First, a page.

Her dark eyes regarded me with speculation. ‘Do you? Because if you do, I’m having a party next week.’

Ghislaine had numerous boyfriends, yet her allure was androgynous. Did she prefer women to men? On reflection, I think probably not, but I was reluctant to find out.

Her smiles seemed to be shadowed. Yet, because of the imperious stamp of her countenance, it took me a while to find the courage to refuse. When I did so, she shrugged, and turned her attention to a well-known publisher.

After that, I met her quite often, at dinners, book launches and nightclubs. Her vivacity ensured there was always a crowd around her. She had no shyness and seemed permanently self-assured. At a party given by a tycoon, she tried to persuade me to sing. As I attempted to repair to a place of anonymous safety, she made a public announcement about my ‘impending performance’.

There was nothing for it but to rush from the house like a deer fleeing a hunter.

She was invited to all the best parties, and had started a club called the Kit Kat, which was for It Girls with intellect. Left to right: Donald Trump, his wife Melania Knauss, Jeffrey Epstein and Ghislaine Maxwell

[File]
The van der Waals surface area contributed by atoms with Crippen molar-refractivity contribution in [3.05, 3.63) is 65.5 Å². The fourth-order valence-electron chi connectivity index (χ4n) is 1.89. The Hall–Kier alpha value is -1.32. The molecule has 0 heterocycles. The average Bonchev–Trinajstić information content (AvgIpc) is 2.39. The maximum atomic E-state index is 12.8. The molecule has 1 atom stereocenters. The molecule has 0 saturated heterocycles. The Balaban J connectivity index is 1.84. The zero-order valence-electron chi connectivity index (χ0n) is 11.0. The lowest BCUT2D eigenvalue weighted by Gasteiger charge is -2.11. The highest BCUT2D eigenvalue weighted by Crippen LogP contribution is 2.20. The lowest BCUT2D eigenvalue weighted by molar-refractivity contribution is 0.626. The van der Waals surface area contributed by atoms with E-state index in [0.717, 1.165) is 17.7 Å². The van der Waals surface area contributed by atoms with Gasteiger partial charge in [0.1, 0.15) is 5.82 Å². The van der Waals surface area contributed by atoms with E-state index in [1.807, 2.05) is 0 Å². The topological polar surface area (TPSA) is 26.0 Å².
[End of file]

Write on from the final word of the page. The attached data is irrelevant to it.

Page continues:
She was invited to all the best parties, and had started a club called the Kit Kat, which was for It Girls with intellect. Left to right: Donald Trump, his wife Melania Knauss, Jeffrey Epstein and Ghislaine Maxwell

Like her father, much about Ghislaine masked something predatory, as I was to discover almost a decade later.

This time the setting was New York, where she had relocated after her father’s death. It was one of those cocktail parties where everyone pretends to like each other. Ghislaine had changed. Her hair had been cut in a harsh crop and her teeth had been whitened.

She had lost some of her natural vitality and appeared to be playing a part. I had heard she was going out with a rich financier called Jeffrey Epstein. She had always had a terror of being simply comfortably off. It was too close to penury.